Finding Success in Whatever Way Possible
In two new papers, scholar John Hattie identifies the most important — and the least important — things we can do to improve education, based on syntheses of a great deal of research. In the Huffington Post, I write about what he found.
In one of the papers, Hattie addresses what he says is a common criticism of his work — that he ignores the role poverty plays in the lives and learning of children.
What he has to say about that is worth noting for anyone who wrestles with the question of what schools can do when their students live in poverty:
As many have noted, students do not take a holiday from poverty during school hours, and, indeed, addressing the impact of poverty can lead to major improvements in achievement. But it is a gross misreading of my work to say that I ignore these issues. See the chapter in Visible Learning (Hattie 2009) on the importance of home resources, for example. Poverty, homelessness, abuse and inappropriate use of drugs are all major impediments to students progressing in their learning. They are, in particular, killers of high expectations and encouragement to succeed.
It is my view that we educators cannot do much to fix poverty. Instead, we can offer the best chances to help students, no matter what their home situation is. Indeed, one of the reasons governments make schooling compulsory is that it offers all students a chance to succeed – and there are many teachers and schools that make important differences to the lives of children from poverty.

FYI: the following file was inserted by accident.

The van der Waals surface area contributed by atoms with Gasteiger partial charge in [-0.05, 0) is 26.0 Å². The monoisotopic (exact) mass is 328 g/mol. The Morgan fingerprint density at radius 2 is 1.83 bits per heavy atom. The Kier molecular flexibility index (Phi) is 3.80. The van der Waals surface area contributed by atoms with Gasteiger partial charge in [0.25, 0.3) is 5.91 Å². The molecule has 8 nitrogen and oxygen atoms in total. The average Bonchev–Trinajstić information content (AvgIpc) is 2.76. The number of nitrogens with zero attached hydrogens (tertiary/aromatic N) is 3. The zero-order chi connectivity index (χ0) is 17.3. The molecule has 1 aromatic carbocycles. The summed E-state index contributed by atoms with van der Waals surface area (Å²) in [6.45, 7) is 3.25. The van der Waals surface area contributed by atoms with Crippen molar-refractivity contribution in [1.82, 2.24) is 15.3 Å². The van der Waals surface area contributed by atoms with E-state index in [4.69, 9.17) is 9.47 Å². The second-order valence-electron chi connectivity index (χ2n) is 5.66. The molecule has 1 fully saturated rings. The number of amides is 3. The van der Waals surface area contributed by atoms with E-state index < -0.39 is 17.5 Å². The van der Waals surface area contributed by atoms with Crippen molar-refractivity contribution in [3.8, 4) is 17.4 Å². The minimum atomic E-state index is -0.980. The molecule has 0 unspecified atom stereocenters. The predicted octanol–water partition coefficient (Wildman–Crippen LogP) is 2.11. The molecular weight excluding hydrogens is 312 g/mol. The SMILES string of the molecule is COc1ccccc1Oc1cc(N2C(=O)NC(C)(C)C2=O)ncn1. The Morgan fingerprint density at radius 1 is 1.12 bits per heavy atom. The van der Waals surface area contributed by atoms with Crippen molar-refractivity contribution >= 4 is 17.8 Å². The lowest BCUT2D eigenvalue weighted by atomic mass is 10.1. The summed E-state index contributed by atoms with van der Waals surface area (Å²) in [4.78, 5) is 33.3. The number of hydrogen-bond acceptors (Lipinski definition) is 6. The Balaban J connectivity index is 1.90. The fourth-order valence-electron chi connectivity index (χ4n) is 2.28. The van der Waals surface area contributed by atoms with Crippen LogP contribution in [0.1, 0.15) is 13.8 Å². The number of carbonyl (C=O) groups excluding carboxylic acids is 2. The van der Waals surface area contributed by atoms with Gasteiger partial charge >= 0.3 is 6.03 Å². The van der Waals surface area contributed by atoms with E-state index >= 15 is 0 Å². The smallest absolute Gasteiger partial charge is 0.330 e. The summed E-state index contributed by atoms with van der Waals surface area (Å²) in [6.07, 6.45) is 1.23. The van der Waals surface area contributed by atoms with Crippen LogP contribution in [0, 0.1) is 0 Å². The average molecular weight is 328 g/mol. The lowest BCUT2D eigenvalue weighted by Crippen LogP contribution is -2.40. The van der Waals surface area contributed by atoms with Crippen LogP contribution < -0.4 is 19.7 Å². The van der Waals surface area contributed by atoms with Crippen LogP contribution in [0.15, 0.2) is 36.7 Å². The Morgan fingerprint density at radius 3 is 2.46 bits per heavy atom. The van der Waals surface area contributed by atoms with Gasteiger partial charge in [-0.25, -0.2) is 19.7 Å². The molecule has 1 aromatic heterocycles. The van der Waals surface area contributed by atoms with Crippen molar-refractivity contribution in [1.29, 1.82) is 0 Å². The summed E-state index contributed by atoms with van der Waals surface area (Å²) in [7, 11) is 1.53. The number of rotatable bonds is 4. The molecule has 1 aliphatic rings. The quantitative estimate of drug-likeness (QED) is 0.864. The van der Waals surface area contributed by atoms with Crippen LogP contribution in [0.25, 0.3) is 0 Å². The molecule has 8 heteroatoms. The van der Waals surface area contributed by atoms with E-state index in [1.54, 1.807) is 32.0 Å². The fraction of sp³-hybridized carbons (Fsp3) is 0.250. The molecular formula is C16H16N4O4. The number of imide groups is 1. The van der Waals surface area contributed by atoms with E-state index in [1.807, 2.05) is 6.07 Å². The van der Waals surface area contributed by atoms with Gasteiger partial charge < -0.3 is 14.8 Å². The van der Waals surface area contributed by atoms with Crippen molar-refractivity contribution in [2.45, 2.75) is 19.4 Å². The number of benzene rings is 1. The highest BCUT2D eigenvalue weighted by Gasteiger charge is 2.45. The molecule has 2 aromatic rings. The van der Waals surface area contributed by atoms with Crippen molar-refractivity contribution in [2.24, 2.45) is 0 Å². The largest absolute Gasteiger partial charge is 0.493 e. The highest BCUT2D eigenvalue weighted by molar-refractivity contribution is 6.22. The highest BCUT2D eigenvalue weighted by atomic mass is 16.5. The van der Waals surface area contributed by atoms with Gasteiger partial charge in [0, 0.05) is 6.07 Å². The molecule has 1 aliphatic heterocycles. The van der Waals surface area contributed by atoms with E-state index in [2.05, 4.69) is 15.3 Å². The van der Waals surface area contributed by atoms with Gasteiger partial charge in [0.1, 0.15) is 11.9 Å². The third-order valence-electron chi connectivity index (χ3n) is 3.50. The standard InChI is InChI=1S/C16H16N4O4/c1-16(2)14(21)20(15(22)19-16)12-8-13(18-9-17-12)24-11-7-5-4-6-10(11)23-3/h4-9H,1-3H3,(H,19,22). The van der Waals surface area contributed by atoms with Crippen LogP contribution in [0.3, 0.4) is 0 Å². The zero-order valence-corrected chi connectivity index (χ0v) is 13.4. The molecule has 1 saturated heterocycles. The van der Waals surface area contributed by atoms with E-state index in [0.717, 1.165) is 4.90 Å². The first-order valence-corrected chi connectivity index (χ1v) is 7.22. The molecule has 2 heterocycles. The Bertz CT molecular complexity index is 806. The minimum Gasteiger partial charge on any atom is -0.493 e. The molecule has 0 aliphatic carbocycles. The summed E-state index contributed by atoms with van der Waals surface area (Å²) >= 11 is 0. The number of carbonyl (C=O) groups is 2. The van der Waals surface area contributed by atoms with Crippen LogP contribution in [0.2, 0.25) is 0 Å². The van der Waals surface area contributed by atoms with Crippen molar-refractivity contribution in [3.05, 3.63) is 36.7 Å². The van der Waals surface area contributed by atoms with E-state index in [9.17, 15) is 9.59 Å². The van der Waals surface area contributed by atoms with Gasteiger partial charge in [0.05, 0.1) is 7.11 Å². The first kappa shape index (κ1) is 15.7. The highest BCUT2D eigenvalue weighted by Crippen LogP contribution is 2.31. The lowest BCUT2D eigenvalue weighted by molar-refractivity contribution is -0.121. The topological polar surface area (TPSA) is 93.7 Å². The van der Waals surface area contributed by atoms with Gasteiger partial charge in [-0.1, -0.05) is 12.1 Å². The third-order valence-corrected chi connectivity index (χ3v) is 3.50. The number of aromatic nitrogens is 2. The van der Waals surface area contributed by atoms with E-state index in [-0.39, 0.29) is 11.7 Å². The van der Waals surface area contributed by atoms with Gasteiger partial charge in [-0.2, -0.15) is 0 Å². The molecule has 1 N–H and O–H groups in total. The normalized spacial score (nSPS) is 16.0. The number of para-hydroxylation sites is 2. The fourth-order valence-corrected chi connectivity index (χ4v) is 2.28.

A belief that we can make a difference for children from poorly resourced families is a critical starting point, and the mantra needs to be, ‘I can make a profound positive difference to every person who crosses the school gate into my class or school regardless of their background.’ Poverty and low family resources are no excuse for not making a major contribution to students, although they certainly make for a tough start ….
It is surely a fundamental role of schooling to enable anyone to climb out of a lower socioeconomic situation.